Automation can drastically reduce the time IT teams spend on repetitive tasks, like identifying security risks, testing systems, and deploying patches across thousands of endpoints. Managing these time-consuming processes with reduced manual input frees up resources and enables teams to prioritize more proactive projects.

For example, a handful of Red Hat® Ansible® Automation Platform modules can automate portions of patching processes, including invoking HTTP patch methods, applying patches using the GNU patch tool, and applying (or reverting) all available system patches

For many organizations, multiple servers work together for one customer, and these servers—since their functions are intertwined—must be rebooted in a specific order when patches are deployed. With Ansible Automation Platform, the Ansible Playbook ensures this happens correctly and consistently, so IT teams don’t have to.

What's the difference between Ansible and Red Hat Ansible Automation Platform?

Emory University

With more than 500 servers using Red Hat Enterprise Linux under their charge, Emory’s IT team knew they had a difficult road ahead if they had to install the patch manually, which would expose the university’s infrastructure to cybersecurity threats. The solution was to use an Ansible Playbook to apply the patches automatically to each server. While patch deployment and remediation across all servers would have taken up to two weeks, it took only four hours.

Asian Development Bank (ADB)

ADB has significantly reduced the time needed to complete provisioning, patching, and other infrastructure management tasks with Ansible Automation Platform. The organization saves around 20 work days per month with automated patching processes and around 2 hours per incident with automated data recovery.

How much time can automation save you?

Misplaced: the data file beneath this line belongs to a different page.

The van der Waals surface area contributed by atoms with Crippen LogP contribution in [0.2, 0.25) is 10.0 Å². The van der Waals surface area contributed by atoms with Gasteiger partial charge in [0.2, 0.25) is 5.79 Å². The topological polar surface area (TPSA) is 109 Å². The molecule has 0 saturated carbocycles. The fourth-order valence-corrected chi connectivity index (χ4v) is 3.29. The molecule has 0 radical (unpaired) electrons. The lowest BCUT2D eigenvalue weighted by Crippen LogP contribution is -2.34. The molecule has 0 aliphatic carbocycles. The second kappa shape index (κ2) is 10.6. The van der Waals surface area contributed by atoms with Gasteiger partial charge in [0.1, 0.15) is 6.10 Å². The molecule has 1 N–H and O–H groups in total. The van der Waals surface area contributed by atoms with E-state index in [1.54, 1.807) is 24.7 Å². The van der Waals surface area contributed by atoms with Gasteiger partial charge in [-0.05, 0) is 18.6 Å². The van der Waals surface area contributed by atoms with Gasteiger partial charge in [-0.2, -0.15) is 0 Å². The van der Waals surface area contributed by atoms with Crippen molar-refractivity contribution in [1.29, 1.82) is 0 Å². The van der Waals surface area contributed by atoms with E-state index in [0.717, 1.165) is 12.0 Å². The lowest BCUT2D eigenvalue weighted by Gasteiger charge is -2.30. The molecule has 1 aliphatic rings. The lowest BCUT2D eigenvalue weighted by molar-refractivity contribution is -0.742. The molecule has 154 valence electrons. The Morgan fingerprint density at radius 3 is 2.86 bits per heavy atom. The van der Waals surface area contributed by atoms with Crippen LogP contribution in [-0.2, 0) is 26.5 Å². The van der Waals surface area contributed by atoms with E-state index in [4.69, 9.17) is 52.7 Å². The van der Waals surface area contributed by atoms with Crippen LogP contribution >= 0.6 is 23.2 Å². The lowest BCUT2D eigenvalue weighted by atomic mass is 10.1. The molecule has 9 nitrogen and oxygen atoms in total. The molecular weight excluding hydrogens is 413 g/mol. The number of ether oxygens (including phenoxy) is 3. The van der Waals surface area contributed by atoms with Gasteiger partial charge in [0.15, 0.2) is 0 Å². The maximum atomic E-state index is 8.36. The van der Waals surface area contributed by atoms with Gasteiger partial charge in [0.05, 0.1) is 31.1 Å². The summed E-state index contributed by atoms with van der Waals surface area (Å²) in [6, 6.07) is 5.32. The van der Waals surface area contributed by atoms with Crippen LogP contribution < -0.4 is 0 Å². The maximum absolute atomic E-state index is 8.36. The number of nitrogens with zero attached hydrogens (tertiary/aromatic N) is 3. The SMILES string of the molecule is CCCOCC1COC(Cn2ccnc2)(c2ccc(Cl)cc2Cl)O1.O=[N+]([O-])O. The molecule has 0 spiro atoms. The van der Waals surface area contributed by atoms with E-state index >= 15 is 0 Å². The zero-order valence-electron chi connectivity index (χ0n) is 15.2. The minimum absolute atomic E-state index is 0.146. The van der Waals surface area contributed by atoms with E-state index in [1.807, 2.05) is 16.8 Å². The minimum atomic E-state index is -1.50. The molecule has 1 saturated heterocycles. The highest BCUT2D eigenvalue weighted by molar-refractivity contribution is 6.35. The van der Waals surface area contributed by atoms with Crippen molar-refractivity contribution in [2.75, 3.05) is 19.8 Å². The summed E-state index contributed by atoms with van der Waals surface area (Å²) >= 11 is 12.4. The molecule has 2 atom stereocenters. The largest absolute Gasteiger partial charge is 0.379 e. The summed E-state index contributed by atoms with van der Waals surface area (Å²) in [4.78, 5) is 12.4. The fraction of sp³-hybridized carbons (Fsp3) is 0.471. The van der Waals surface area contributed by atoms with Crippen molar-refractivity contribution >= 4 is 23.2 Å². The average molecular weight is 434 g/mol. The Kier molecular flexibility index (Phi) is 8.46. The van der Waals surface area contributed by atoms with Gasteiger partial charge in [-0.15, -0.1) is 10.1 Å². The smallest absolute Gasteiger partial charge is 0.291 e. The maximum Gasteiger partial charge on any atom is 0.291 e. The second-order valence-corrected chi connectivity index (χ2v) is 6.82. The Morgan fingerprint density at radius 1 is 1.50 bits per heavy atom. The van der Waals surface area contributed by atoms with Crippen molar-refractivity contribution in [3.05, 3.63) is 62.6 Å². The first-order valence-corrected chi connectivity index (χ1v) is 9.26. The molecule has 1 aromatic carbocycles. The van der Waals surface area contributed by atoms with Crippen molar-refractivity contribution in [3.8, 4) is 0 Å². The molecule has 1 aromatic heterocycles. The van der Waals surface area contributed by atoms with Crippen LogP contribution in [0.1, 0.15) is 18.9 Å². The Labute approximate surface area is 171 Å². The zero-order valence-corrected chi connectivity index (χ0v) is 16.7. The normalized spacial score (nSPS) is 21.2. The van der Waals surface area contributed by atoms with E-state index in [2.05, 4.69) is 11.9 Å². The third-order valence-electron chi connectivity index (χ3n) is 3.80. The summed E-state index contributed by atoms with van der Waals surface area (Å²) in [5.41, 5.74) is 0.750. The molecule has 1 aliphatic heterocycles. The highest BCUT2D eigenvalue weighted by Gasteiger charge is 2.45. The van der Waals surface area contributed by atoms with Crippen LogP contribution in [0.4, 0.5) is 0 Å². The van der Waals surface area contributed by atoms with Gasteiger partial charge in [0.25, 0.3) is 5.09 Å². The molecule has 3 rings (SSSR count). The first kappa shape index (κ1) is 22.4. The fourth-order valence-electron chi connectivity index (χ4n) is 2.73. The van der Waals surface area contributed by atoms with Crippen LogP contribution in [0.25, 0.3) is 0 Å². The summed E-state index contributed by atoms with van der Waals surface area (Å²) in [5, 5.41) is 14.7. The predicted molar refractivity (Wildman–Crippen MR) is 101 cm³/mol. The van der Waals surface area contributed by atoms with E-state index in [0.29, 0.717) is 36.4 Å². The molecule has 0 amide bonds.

Answer a few short questions to find out how much time you could save by using Ansible Automation Platform across your organization.

Keep reading


What is DevSecOps?

If you want to take full advantage of the agility and responsiveness of DevOps, IT security must play a role in the full life cycle of your apps.


What is different about cloud security

High-level security concerns impact both traditional IT and cloud systems. Find out what's different.


What is SOAR?

SOAR refers to 3 key software capabilities that security teams use: case and workflow management, task automation, and a centralized means of accessing, querying, and sharing threat intelligence.

More about security


A security framework that manages user identities and helps keep communications private.

An enterprise-ready, Kubernetes-native container security solution that enables you to more securely build, deploy, and run cloud-native applications.

A set of technologies to help software development teams enhance security with automatic, integrated checks that catch vulnerabilities early in the software supply chain.

A single console, with built-in security policies, for controlling Kubernetes clusters and applications.